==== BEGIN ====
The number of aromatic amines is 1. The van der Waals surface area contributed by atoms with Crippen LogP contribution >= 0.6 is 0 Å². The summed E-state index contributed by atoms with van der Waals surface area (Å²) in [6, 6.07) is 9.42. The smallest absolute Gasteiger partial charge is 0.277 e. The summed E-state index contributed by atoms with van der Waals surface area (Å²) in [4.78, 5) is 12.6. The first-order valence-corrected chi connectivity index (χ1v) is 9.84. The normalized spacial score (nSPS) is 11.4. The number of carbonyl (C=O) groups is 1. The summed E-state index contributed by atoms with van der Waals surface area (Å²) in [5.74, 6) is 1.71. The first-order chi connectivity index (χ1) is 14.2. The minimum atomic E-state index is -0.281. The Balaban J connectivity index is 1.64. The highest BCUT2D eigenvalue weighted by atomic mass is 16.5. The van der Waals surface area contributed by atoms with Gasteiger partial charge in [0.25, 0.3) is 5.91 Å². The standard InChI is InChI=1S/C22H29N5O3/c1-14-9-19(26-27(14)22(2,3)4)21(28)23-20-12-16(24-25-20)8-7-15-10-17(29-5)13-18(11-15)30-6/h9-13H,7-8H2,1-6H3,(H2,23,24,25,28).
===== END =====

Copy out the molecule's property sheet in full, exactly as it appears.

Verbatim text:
The number of aromatic amines is 1. The van der Waals surface area contributed by atoms with Crippen LogP contribution >= 0.6 is 0 Å². The summed E-state index contributed by atoms with van der Waals surface area (Å²) in [6, 6.07) is 9.42. The smallest absolute Gasteiger partial charge is 0.277 e. The summed E-state index contributed by atoms with van der Waals surface area (Å²) in [4.78, 5) is 12.6. The first-order valence-corrected chi connectivity index (χ1v) is 9.84. The normalized spacial score (nSPS) is 11.4. The number of carbonyl (C=O) groups is 1. The summed E-state index contributed by atoms with van der Waals surface area (Å²) in [5.74, 6) is 1.71. The first-order chi connectivity index (χ1) is 14.2. The minimum atomic E-state index is -0.281. The Balaban J connectivity index is 1.64. The highest BCUT2D eigenvalue weighted by atomic mass is 16.5. The van der Waals surface area contributed by atoms with Gasteiger partial charge in [0.25, 0.3) is 5.91 Å². The standard InChI is InChI=1S/C22H29N5O3/c1-14-9-19(26-27(14)22(2,3)4)21(28)23-20-12-16(24-25-20)8-7-15-10-17(29-5)13-18(11-15)30-6/h9-13H,7-8H2,1-6H3,(H2,23,24,25,28).